I have been actively involved in community projects since becoming a board member of Gorebridge Community Development Trust (GCDT) in 2007. I was taken on as architectural advisor for the community centre, now called Gorebridge Beacon, that was just being talked about by the then chair, Archie Pacey. I have since participated in several projects outlined below often in collaboration with my now co-chair, Stephanie Walker.
Halvorsen Architects and Stephanie Walker, a Forest School Leader, are running a series of projects in primary schools in Midlothian. They have completed one wood workshop culminating in the construction of a high-level hut with Tynewater Primary in Pathhead and are currently working with Stobhill Primary in Gorebridge to build a ‘sister eco-hut’ using straw bales or earthship construction.
Gail Halvorsen has been a director of Gorebridge Community Development Trust (GCDT), a community owned and managed charity which promotes the sustainable regeneration of Gorebridge, Midlothian since 2007. She has been involved in the organisation of many community events and advises GCDT on all architectural projects which currently include:
A £2.2m community centre project that will include a community café, conference facilities, offices and a heritage centre. The project’s main funders are the Big Lottery Fund and Coalfields Regeneration Trust. GCDT is committed to sustainable design and is aiming to make the Hub a zero-energy building. The trust have commissioned Irons Foulner, mechanical and electrical engineers, to examine the potential of various sources of renewable energy.
Halvorsen Architects and Stephen Ferrar, a structural engineer at David Narro Associates, have designed a timber footbridge over Gore Water to complete the seven mile Gorebridge Circular Walk. The Bridge has been designed so that all its components can be man-handled down the steep wooded banks of Gore Glen and assembled on site.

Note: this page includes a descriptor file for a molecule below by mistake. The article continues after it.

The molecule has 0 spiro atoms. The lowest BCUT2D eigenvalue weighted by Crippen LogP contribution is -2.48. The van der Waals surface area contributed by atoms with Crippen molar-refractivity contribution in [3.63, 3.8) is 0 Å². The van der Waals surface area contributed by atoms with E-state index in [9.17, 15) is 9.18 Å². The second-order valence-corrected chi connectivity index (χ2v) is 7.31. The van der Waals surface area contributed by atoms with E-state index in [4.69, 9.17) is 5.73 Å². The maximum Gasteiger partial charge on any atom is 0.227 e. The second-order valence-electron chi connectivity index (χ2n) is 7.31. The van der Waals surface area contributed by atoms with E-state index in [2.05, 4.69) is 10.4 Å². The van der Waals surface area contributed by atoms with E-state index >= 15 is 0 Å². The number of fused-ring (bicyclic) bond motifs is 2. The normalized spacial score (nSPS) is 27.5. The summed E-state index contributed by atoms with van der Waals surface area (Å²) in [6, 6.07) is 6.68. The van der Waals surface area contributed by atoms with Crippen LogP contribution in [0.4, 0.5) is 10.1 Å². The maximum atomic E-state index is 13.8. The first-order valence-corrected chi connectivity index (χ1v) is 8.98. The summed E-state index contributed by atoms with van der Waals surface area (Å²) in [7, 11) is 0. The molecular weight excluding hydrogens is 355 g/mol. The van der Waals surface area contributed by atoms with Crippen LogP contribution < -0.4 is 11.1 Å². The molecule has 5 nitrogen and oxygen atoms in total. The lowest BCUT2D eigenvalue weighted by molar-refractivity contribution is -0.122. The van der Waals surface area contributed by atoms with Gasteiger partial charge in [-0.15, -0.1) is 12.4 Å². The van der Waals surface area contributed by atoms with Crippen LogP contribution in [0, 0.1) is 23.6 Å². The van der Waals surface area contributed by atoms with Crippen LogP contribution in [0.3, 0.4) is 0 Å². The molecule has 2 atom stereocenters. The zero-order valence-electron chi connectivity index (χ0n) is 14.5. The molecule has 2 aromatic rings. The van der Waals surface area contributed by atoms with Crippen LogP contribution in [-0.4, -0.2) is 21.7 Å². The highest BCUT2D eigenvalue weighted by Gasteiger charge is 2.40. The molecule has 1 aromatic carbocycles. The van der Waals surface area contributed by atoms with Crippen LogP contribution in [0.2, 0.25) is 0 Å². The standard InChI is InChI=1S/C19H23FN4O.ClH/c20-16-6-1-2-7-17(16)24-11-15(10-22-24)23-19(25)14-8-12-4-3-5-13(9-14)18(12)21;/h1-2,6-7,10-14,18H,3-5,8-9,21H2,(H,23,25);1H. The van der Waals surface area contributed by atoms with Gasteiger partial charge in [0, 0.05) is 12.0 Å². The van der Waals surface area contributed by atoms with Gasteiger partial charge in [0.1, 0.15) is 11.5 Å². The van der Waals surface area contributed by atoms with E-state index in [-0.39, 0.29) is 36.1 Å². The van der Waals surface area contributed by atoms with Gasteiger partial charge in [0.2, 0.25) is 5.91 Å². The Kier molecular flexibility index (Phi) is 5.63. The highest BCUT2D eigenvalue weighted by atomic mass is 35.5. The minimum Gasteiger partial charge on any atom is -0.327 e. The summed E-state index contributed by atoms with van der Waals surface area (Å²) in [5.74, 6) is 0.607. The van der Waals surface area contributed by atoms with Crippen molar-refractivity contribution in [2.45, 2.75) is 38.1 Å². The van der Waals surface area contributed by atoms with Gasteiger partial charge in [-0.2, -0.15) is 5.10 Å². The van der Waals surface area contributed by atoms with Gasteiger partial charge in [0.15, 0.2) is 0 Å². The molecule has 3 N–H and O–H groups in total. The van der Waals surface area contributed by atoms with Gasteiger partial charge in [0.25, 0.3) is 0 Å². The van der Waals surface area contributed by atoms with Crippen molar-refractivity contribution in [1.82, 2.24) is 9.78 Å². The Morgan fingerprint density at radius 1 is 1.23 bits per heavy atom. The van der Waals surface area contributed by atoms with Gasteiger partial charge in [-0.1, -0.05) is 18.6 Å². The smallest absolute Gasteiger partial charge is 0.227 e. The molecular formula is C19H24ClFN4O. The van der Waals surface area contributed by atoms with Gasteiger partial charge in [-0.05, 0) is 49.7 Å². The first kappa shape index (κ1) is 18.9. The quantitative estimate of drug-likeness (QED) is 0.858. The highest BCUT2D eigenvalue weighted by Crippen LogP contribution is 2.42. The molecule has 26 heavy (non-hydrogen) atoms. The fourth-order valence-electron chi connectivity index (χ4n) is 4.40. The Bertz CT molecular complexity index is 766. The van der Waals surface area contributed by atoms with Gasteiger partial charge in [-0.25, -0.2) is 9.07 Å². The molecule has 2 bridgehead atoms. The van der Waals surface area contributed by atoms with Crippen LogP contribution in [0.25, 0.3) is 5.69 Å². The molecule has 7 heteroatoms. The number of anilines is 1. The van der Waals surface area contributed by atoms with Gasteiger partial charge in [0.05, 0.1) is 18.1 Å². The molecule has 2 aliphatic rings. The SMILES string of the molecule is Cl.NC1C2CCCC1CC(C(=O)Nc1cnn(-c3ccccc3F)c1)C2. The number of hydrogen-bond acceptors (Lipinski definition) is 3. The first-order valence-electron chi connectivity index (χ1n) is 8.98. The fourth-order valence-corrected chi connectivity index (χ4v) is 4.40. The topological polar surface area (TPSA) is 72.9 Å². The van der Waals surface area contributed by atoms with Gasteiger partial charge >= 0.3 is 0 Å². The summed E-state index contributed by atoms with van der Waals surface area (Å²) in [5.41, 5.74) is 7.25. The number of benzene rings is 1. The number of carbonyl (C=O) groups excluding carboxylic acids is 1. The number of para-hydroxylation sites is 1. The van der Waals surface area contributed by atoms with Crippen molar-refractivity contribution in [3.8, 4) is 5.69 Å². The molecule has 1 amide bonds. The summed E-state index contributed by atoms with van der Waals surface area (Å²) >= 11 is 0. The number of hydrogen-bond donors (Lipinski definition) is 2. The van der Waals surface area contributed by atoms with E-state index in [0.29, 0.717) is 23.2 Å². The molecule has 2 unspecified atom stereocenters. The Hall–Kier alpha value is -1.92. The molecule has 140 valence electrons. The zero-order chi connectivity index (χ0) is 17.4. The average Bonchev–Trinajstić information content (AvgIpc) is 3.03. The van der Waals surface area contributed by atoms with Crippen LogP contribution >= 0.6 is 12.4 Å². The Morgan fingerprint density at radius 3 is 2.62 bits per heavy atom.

Newbyres Castle is one of those hidden gems. Tucked away behind Newbyres Hall on Gorebridge Main Street, you could quite easily walk past the ruins, now partially covered by debris built-up over the years, not knowing it is an Historic Scotland scheduled monument.
We are now in discussion with Historic Scotland and Archaeology Scotland about consolidating the structure. We then intend to build two timber play structures, with the help of local school children, around the ruins that relate to the original use of Newbyres Tower as a fortification.
Gorebridge’s old town was awarded a Conservation Area Regeneration Scheme (CARS) grant by Historic Scotland and Midlothian Council in October 2013. The five year programme aids the restoration of buildings along Main Street and Hunterfield Road in the Conservation Area and includes a series of training and education courses.
At the instigation of the Scottish Government, GCDT and Midlothian Community Planning Partnership are working on a Locality Plan for Gorebridge. The plan will outline the developments and improvements that local residents would like to see in their town. GCDT and MCPP are collaborating with a wide range of stakeholders (including NHS, police and fire services and social workers). Halvorsen Architects has carried out various studies on Gorebridge including ones on housing, green and urban spaces and transport.
Halvorsen Architects has also drawn up sketch proposals for a new town centre around the proposed £2.2m Community Hub.
Halvorsen Architects is acting architect for the preservation of Stobs Gunpowder Mill (the earliest large scale gunpowder mill in Scotland built in 1794). This will include restoring the lade system, a series of interpretation panels and, hopefully, an education/interpretation centre to be partly powered by reinstating one of the 17 original water wheels.